Loyal Daughters and Sons, a play about sexual violence and gender relations issues at Notre Dame. Scenes will be provided at auditions and no prior preparation is necessary. Rehearsals will begin the following Sunday. Performances will take place at 7:30 p.m. from Thursday, Feb. 28 to Saturday, March 2. LD&S is directed by Lauren Palomino. Please contact Athena Hughes if you are interested or have any other questions. Sponsored by the Gender Studies Program.
Auditions: Tuesday and Wednesday, Jan. 29 and 30; 6 to 10 p.m. in 106 O’Shaughnessy Hall
Reading from IN & OZ by ND’s own Steve Tomasula.
IN & OZ is a novel of art, love, and auto mechanics. The story follows five different characters—an auto designer, photographer, musical composer, poet/sculptor, and mechanic—who live in two very different places: IN, a back-alley here and now; and OZ, which reflects the desire for somewhere better.
Wednesday, Jan. 30; 7:30 p.m. at the Hammes Notre Dame Bookstore
History on Film: Young Mr. Lincoln (1939)
Directed by John Ford. Not Rated, 100 minutes. $7-$4.
Introduced by Dan Graff, Director of Undergraduate Studies, Department of History.
Wednesday, Jan. 30; 7:30 p.m. in the Browning Cinema, DeBartolo Performing Arts Center
ScreenPeace Film Festival:
Presenting five critically acclaimed films that revolve around the theme of nonviolent resistance. Presented in partnership between the Kroc Institute for International Peace Studies and the DeBartolo Performing Arts Center.
(All are free of charge, but ticketed (631-2800) and in the Browning Cinema, DeBartolo Performing Arts Center)
— 5 Broken Cameras (2011)
Directed by Emad Burnat and Guy Davidi. Not Rated, 90 minutes; Hebrew and Arabic with English subtitles. Winner at the Sundance Film Festival and nominated for an Academy Award for Best Documentary, 5 Broken Cameras is a first-hand account of non-violent resistance in Bil’in, a West Bank village threatened by encroaching Israeli settlements.
Introduction and post discussion led by Atalia Omer, Assistant Professor of Religion, Conflict, and Peace Studies at the Kroc Institute.
Thursday, Jan. 31; 7 p.m.
— Ai Weiwei: Never Sorry (2012)
Directed by Alison Klayman. Not Rated, 91 minutes.
The first feature-length film about the internationally-renowned Chinese artist and activist, Ai Weiwei.
Friday, Feb. 1; 6:30 p.m.
— How to Start a Revolution (2011)
Directed by Ruaridh Arrow. Not Rated, 85 minutes.
The film reveals the remarkable story of modern revolution, the power of people to change their world and the man behind it all. Introduction and post discussion led by David Cortright, Director of Policy Studies at the Kroc Institute.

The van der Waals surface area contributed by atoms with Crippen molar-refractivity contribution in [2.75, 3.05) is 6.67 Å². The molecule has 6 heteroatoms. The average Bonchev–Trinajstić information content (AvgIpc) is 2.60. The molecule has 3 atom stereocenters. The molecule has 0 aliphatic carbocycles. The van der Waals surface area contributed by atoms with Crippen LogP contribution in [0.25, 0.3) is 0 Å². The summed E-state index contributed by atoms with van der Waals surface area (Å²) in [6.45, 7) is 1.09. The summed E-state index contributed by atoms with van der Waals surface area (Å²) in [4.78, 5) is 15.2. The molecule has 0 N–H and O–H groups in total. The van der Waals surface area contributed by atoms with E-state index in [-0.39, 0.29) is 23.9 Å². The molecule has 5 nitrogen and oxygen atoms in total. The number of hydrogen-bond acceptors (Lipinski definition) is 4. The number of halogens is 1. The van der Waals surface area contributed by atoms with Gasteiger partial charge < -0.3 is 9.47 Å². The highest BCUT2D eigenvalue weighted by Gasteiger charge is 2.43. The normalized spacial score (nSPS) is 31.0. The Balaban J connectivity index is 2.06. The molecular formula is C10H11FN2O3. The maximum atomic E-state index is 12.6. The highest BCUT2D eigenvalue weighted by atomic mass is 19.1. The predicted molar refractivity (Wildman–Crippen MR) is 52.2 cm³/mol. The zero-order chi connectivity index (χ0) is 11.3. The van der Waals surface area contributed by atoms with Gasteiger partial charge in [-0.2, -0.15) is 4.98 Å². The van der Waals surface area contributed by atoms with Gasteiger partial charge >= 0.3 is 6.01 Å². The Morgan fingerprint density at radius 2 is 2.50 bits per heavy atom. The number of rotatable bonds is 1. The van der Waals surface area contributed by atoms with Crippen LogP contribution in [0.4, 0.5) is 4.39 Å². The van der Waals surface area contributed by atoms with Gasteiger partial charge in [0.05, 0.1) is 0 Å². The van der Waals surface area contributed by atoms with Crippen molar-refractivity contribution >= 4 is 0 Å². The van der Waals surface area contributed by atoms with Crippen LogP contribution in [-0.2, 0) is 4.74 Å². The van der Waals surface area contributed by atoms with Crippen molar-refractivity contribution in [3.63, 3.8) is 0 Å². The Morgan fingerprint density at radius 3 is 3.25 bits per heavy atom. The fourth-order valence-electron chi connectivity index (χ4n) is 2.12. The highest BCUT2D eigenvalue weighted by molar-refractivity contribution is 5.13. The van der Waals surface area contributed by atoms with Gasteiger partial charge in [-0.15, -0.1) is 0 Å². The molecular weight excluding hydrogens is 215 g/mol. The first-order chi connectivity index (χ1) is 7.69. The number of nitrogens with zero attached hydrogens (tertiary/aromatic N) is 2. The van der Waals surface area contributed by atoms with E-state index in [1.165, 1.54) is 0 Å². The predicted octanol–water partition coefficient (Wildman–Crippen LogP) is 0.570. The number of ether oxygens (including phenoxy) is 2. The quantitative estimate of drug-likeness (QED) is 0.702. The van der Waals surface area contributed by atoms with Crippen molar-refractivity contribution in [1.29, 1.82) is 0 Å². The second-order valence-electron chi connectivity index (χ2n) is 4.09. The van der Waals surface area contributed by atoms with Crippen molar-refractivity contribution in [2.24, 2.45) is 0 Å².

Friday, Feb. 1; 9:30 p.m.
— The Loving Story (2012)
Directed by Nancy Buirski. Not Rated, 77 minutes.
Nancy Buirski’s debut feature is the definitive account of Loving v. Virginia—the landmark 1967 Supreme Court decision that legalized interracial marriage. Introduction and discussion led by Richard Pierce, Associate Professor of History and Africana Studies.
Saturday, Feb. 2; 6:30 p.m.
— Normal! (2011)
Directed by Merzak Allouache. Not Rated, 111 minutes. French and Arabic with English subtitles.
As the Arab Spring begins in Tunisia and Egypt, filmmaker Fouzi gathers a group of actors together to show them an earlier film he made on the disillusionment of youth and seeks a new ending based on their reactions to the current political climate. Algerian master Merzak Allouache mixes documentary and fiction to craft a timely and resonant response to a nation forever changed by these historic protests.
Introduction and post discussion led by Alison Rice, Associate Professor of French.
Saturday, Feb. 2; 9:30 p.m.
Presenting Series (theater): The Actor’s Gang Presents Moliere’s Tartuffe
$40-$15. Under the artistic direction of Tim Robbins (Bull Durham, The Shawshank Redemption), The Actors’ Gang’s adaptation rivets audiences with its dark, physical comedy. A fast-paced, outrageously funny, farcical romp.
Friday, Feb. 1 at 7 p.m.; Saturday, Feb. 2 at 7:30 p.m. and Sunday, Feb. 3 at 2 p.m. in the Decio Mainstage Theatre, DeBartolo Performing Arts Center
Documentary: A Hymn for Alvin Ailey (1998)
Directed by Orlando Bagwell. Not Rated, 57 minutes.
In anticipation of the DeBartolo Center’s upcoming presentation of Alvin Ailey American Dance Theater (March 5 and 6), we present this documentary portrait of the legendary dance company offering a rare backstage look into their fascinating creative process.
Saturday, Feb. 2; 3 p.m. in the Browning Cinema, DeBartolo Performing Arts Center
Organ Recital Series: Annette Richards
“A Prussian Princess at the King of Instruments” includes music by Bach, Buxtehude and more. $15-$5.
Sunday, Feb. 3; 2:30 and 5 p.m. in the Reyes Organ and Choral Hall, DeBartolo Performing Arts Center
Documentary: “Beyond the Steps: Alvin Ailey American Dance Theatre” (2006)
Directed by Phil Bertelsen. Not Rated, 53 minutes.
In anticipation of our upcoming presentation of Alvin Ailey American Dance Theater (March 5 and 6), we present this documentary portrait of the legendary dance company offering a rare backstage look into their fascinating creative process.
Sunday, Feb. 3; 3 p.m. in the Browning Cinema, DeBartolo Performing Arts Center
Exhibit: Paintings, Drawings, and Etchings
by Gilbert Gorski, the James A. and Louise F. Nolen Associate Professor of Architecture.
Through Friday, Feb. 8 in Bond Hall Gallery
Current exhibits at the Snite Museum of Art.